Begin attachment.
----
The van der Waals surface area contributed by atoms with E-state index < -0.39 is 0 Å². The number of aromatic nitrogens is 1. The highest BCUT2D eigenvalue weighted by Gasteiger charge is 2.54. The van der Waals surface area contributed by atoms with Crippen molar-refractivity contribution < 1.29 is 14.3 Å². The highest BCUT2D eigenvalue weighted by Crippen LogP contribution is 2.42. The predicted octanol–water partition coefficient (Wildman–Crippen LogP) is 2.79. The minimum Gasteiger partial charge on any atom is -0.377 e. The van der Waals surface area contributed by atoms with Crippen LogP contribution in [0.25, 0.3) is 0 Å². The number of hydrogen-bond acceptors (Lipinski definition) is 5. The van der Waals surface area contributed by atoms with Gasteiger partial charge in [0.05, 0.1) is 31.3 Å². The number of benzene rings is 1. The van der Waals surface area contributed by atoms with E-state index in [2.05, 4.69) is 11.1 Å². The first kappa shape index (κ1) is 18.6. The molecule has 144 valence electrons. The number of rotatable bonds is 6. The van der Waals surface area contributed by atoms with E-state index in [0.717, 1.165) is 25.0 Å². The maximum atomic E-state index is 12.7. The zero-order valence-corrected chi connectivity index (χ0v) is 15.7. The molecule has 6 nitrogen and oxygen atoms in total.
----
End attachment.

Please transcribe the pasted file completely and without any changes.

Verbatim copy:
The van der Waals surface area contributed by atoms with E-state index < -0.39 is 0 Å². The number of aromatic nitrogens is 1. The highest BCUT2D eigenvalue weighted by Gasteiger charge is 2.54. The van der Waals surface area contributed by atoms with Crippen molar-refractivity contribution < 1.29 is 14.3 Å². The highest BCUT2D eigenvalue weighted by Crippen LogP contribution is 2.42. The predicted octanol–water partition coefficient (Wildman–Crippen LogP) is 2.79. The minimum Gasteiger partial charge on any atom is -0.377 e. The van der Waals surface area contributed by atoms with Crippen LogP contribution in [0.25, 0.3) is 0 Å². The number of hydrogen-bond acceptors (Lipinski definition) is 5. The van der Waals surface area contributed by atoms with Gasteiger partial charge in [0.05, 0.1) is 31.3 Å². The number of benzene rings is 1. The van der Waals surface area contributed by atoms with E-state index in [2.05, 4.69) is 11.1 Å². The first kappa shape index (κ1) is 18.6. The molecule has 144 valence electrons. The number of rotatable bonds is 6. The van der Waals surface area contributed by atoms with E-state index in [0.717, 1.165) is 25.0 Å². The maximum atomic E-state index is 12.7. The zero-order valence-corrected chi connectivity index (χ0v) is 15.7. The molecule has 6 nitrogen and oxygen atoms in total.